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Project Manager : Project Manager April May 2012
construction awarded for excellence in MEMORIES OF THE ATHENS OLYMPICS are still dominated by the mad rush to complete construction in time for the Opening Ceremony. And while the 2004 Games made it to the starting line on time, r ushed construction is a recipe for blown budgets, compromised design and dangerous working conditions. Not only have the venues and infrastructure for London 2012 been delivered on time – and in many cases ahead of schedule – the £7.2 billion program is on track to come in under its budget, and with strong claims of best practice in areas such as sustainability and accessibility. There is no doubt that the construction of Olympic Park in East London was quite a feat. It included the building and installation of eight major venues, 34 bridges, 12km of roads, 16km of security fencing and more than 250km of new duct and pipe work. Construction also featured two million cubic metres of earthworks and remediation, and 40 hectares of biodiverse landscaping for native species. A new energy centre providing heating and cooling with options for biomass energ y production, a primary substation, and a primary foul sewer network were also built, transforming for years to come the once- derelict Lower Lea Valley, which had previously been known for its heavy-metal pollution and the occasional unexploded World War II bomb. The immovable deadline for the project, its scale, and the wide range of stakeholders, made the project manager ’s task a daunting one. The Olympic Delivery Authority (ODA) appointed a delivery partner to make it happen, selecting CLM, a joint venture between CH2M HILL, Lain O’Rourke and Mace. It was a choice that combined the three firms’ different areas of experience while taking advantage of the fact that, as a new entity, it would be open to new ways of working and approaching inevitable hurdles in a more flexible way. CLM Infrastructure Director Louise Hardy says the joint venture brought structure, process and rigour to control all aspects of the program. Given the absolutely fixed end date for delivery with strict budget constraints and a multitude of stakeholders, change control was probably the greatest challenge, she says. “Many parties had rights and input to define the scope, and accommodating these needs while maintaining costs required speedy optioneering and fast decision-making. Determining clear governance was essential in the early days. Additionally, establishing any consequential effects of one project change upon another was vital to ensure that overall cost and program was contained.” One of the aspects that made the London 2012 construction unique from other mega- projects was the fact that the majority of construction was taking place within a relatively small area. “ With the Olympics, everything was placed on top of each other in the one location in Olympic Park ,” Hardy explains. “We were integrating programs of many major contractors working to very tight deadlines. Our role was to act as ringmaster and say, ‘Right, you hold back, you come in, you finish this, hang on a minute, we ’ve got a change, you hold off ’, and working out what the consequential impacts were.” One of the greatest risks to the timely delivery of the project was the logistics challenge, Hardy says. Deliveries were being made at a rate of one vehicle passing through the site portals, with extensive security checks, every six seconds. To ease the strain on the site, 50 per cent of deliveries came through off-road options, on rail or via waterways. Typically, while material came in by road, waste was taken offsite by waterway. “The ODA set aspirational goals and we were the vehicle for making it happen, and I think in most areas we were successful,” Hardy says. •••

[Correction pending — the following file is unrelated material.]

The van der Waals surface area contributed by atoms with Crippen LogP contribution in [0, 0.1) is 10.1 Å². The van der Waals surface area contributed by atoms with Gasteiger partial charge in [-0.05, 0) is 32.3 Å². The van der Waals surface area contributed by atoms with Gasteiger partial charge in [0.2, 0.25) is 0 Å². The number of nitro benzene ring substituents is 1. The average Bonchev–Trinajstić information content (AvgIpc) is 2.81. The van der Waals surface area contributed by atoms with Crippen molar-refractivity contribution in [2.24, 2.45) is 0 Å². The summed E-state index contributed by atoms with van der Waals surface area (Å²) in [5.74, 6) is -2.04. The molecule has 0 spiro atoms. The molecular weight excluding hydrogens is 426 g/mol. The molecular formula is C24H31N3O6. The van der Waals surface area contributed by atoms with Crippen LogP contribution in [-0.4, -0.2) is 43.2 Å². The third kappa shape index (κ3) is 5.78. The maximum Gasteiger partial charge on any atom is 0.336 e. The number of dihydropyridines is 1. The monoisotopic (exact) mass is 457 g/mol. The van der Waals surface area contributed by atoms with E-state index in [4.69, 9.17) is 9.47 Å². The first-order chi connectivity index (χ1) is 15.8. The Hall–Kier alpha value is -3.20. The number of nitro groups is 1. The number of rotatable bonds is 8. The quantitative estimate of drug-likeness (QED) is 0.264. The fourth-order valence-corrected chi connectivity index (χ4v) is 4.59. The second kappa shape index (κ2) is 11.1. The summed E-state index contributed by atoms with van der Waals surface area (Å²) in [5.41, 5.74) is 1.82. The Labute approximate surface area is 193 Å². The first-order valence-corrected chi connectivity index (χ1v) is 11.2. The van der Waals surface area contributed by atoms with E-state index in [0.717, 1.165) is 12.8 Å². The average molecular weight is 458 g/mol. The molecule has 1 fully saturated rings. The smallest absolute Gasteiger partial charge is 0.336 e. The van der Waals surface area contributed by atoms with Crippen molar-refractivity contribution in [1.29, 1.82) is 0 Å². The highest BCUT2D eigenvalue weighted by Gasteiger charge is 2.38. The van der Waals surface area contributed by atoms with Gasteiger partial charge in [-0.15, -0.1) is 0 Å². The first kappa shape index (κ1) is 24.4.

Project Manager Feb March 2012
Project Manager June July 2012